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Overrated in the Offseason, the Denver Nuggets Are Back Home Under the Radar

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Overrated in the Offseason, the Denver Nuggets Are Back Home Under the Radar
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Ironically, the Mile High City’s Denver Nuggets do their best work under the radar. Denver’s 20-16 record is a far cry from the lofty expectations set during the offseason. In August, head coach George Karl saw his squad running its way into a top-four seed in the West. ESPN The Magazine pegged Denver as not the biggest sleeper for the 2012-13 season in the Western Conference, but the best team in the West.

That just wasn’t going to happen.

While Denver’s projected record (by Basketball Prospectus) was 58-24, it comes as little surprise to Nuggets fans that the team is instead headed for a 45-37 season. It hasn’t won more than 54 games in any season since Larry Brown was coaching the squad in the ABA.

Since drafting Carmelo Anthony in 2003, the Nuggets have nevertheless become a perennial playoff team. They have made the postseason nine consecutive times—and counting—while finishing no worse than second in the Northwest Division since 2005. The problem has often been their lack of advancement in the tournament.

Streeter Lecka/Getty Images

Of their last nine playoff appearances, Denver has been dispatched in the first round eight times. Only one of them was a sweep—against the eventual Western Conference champion Los Angeles Lakers in 2008—but five of the Nuggets’ first-round series losses were five-game ordeals.

Four of those were with Melo manufacturing buckets as a go-to guy, zapping credibility from the idea that Denver has to have a singular offensive priority in the clutch. Regardless, Andre Iguodala restored that option to the Nuggets when they went out last summer and traded for the former Philadelphia 76ers swingman.

Unfortunately, his truncated tenure with the team has temporarily seemed to prevent him from assuming that role. Karl has been on a season-long quest to find a leader for his basketball team: “I think he’s made small steps…but defining leadership on this team is probably going to be a whole year process,” he said via the Denver Post.

When the unquestioned leader, Andre Miller, is neither a starter nor a 30-MPG player, the leadership situation is likely less than ideal.

Karl’s quote still delivers optimism that Iguodala could develop into that consistent vocal presence as the season progresses—if Ty Lawson doesn’t assume the position himself. Both guys are having disappointing seasons through 36 games by their standards as they acclimate themselves to each other’s on-court style. Nuggets fans can only hope that they become more efficient on the floor and effective leaders as the playoffs approach.

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Iguodala is shooting 44.8 percent from the field, 33.1 percent from three-point range and 62.7 percent from the free-throw line while turning the ball over 2.8 times per game. His shooting has been trending in the wrong direction, including a woeful 31.3 percent from deep—bolstered by a 3-of-5 performance against the Lakers on Jan. 6—and 43.5 percent from the stripe in four January contests.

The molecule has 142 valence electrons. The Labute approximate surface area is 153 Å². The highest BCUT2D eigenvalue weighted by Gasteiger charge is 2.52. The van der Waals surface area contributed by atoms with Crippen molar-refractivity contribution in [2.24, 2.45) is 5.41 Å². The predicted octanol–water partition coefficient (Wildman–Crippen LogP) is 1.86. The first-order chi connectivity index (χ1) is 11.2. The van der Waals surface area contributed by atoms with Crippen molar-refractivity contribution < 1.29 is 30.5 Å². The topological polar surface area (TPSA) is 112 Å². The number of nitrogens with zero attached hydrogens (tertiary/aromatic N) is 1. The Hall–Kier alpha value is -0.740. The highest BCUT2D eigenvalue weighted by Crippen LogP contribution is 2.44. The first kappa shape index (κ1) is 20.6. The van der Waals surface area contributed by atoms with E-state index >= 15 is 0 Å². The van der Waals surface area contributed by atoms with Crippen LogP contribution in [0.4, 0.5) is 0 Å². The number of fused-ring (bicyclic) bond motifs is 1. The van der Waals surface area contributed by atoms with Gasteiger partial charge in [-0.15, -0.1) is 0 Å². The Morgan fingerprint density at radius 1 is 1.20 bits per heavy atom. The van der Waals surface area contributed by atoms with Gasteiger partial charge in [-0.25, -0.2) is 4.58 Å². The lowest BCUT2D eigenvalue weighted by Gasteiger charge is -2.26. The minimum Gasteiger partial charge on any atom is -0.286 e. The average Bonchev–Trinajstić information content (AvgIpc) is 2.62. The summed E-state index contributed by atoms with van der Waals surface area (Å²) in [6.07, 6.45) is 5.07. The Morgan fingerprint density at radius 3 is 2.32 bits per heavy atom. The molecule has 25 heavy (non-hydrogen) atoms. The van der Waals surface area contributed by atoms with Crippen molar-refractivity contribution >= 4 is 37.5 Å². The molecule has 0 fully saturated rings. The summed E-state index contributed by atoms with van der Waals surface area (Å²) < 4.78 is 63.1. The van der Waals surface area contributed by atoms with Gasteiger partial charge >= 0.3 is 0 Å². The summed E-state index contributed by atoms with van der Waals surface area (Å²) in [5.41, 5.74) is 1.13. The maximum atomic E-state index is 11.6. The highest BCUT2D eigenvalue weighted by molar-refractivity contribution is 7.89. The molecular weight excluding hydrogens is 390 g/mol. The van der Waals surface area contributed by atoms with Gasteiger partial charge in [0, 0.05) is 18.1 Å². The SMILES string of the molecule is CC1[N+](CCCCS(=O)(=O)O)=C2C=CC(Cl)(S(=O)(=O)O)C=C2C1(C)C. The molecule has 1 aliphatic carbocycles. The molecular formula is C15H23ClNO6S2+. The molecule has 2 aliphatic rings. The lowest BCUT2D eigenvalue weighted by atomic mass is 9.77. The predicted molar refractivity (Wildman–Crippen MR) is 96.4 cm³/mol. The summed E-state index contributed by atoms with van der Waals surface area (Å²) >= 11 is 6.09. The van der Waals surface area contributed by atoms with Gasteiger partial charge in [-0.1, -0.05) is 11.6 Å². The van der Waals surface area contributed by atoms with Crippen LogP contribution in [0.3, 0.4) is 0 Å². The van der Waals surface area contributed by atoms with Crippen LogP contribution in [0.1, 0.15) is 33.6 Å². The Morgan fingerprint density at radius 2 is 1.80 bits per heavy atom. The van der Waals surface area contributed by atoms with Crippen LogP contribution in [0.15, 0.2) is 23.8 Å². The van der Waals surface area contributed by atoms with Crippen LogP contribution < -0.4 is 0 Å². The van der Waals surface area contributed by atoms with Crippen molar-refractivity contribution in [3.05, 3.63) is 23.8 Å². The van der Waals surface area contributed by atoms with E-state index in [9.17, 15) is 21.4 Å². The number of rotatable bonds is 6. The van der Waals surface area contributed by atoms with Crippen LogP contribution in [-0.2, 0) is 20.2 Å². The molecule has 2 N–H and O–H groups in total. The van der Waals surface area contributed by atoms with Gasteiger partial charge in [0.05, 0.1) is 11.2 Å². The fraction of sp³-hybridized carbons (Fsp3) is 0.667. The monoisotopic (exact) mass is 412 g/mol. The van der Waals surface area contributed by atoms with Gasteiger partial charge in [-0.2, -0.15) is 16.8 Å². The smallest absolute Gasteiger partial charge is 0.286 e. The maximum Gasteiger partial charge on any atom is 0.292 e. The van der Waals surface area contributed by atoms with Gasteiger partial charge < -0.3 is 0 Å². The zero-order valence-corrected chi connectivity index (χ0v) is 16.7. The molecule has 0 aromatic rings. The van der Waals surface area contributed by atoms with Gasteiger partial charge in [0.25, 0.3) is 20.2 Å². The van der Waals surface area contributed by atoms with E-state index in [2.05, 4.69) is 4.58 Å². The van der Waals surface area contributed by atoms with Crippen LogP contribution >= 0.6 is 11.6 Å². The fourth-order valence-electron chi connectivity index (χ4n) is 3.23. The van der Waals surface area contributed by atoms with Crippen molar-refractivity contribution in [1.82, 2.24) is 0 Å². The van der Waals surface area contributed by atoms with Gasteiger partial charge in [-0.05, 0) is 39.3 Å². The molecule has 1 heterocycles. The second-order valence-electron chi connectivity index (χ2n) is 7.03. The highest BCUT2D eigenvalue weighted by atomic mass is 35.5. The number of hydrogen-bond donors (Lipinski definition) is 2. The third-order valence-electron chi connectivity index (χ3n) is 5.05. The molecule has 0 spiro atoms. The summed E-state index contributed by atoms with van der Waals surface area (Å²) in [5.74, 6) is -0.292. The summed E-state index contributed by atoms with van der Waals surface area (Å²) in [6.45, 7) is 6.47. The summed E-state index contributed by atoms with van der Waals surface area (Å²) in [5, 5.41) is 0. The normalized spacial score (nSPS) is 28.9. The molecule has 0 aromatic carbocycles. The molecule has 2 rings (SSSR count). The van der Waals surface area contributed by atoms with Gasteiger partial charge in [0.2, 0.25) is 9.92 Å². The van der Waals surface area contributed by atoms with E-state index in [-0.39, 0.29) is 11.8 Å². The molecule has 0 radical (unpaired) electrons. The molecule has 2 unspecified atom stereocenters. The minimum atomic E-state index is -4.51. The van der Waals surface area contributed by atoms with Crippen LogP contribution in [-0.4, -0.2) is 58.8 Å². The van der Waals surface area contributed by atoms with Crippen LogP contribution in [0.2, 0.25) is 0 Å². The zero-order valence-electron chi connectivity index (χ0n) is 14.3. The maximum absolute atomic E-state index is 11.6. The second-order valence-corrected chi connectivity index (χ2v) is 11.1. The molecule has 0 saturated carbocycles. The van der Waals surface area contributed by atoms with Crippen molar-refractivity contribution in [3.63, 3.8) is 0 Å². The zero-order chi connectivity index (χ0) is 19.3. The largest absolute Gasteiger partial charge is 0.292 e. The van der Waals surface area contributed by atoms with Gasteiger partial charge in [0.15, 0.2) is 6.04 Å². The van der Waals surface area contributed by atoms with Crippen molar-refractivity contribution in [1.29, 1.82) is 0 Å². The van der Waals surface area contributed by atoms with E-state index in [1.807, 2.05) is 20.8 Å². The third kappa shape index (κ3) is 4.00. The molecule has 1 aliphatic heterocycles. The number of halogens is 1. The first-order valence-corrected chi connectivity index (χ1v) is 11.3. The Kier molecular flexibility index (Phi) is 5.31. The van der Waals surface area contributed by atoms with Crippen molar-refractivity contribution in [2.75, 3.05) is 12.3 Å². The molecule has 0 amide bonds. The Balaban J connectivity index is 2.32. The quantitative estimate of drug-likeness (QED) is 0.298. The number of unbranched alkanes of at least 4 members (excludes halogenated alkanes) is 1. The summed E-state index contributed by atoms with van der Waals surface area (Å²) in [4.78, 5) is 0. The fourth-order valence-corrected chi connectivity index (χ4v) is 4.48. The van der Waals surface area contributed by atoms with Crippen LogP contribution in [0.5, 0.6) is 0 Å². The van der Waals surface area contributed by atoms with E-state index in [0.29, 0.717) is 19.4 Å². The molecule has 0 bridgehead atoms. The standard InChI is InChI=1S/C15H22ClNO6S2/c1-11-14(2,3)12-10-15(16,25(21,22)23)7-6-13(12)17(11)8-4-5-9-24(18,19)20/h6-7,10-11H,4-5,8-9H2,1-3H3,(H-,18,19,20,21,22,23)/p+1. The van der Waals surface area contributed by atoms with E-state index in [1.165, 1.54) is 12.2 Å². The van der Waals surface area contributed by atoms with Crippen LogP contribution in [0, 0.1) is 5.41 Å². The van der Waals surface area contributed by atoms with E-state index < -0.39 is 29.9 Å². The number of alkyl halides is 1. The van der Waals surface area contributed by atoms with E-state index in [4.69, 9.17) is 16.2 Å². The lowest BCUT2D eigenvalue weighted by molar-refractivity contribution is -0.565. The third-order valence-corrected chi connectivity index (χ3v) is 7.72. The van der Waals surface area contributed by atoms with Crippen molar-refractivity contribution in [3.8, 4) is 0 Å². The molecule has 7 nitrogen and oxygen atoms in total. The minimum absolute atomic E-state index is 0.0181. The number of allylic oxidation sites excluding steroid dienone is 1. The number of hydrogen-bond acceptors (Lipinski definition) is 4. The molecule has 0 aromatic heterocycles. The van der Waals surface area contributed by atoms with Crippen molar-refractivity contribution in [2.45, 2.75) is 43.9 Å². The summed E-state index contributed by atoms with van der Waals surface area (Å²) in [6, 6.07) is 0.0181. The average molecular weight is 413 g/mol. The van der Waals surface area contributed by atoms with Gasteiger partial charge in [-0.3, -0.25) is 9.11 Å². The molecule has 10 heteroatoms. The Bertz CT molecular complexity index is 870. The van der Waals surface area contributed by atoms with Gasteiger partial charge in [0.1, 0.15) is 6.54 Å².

Lawson’s career numbers—though tainted by 35 games of action in 2012-13—are indicative of the efficient, slashing point guard that he is: 48.4 percent shooting, 37.5 percent three-point shooting, 77.1 percent on free throws and 1.9 turnovers per game. In his fourth year of NBA experience, the hyper-quick Lawson is shooting a mere 42.0 percent from the field, 31.6 percent from beyond and 70.1 percent from the charity stripe with 2.6 turnovers a night.

The bad news about their shooting woes is that Lawson (12.8) and Iguodala (11.7) are responsible for taking the second- and third-most shots on their team. The good news is: Denver is still a winning ballclub despite their prolonged slump.

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The Nuggets aren’t included in the top four positions of the Western Conference standings, but they can make a splash heading into the postseason with improved post All-Star splits from Lawson and Iguodala. Denver’s schedule will eventually turn in its favor—the team with the most unique home-court advantage has played the fewest home games in the NBA thus far.

Thirteen of the Nuggets’ 36 contests have been at home; they have played a league-high 23 tilts on the road, accounting for more than half of their 41 scheduled arena visits this season. It shouldn’t be surprising to hear that Denver is one of the hotter teams as the long nights of winter give way into springtime.

But it will be. The Nuggets may be an unfortunate playoff surprise for their opponents—a dream scenario for a jelling team looking for a deep playoff run.

 

Statistics used in this article were accurate prior to games played on Jan. 9, 2013. For more Denver Nuggets analysis, follow Jamal on Twitter

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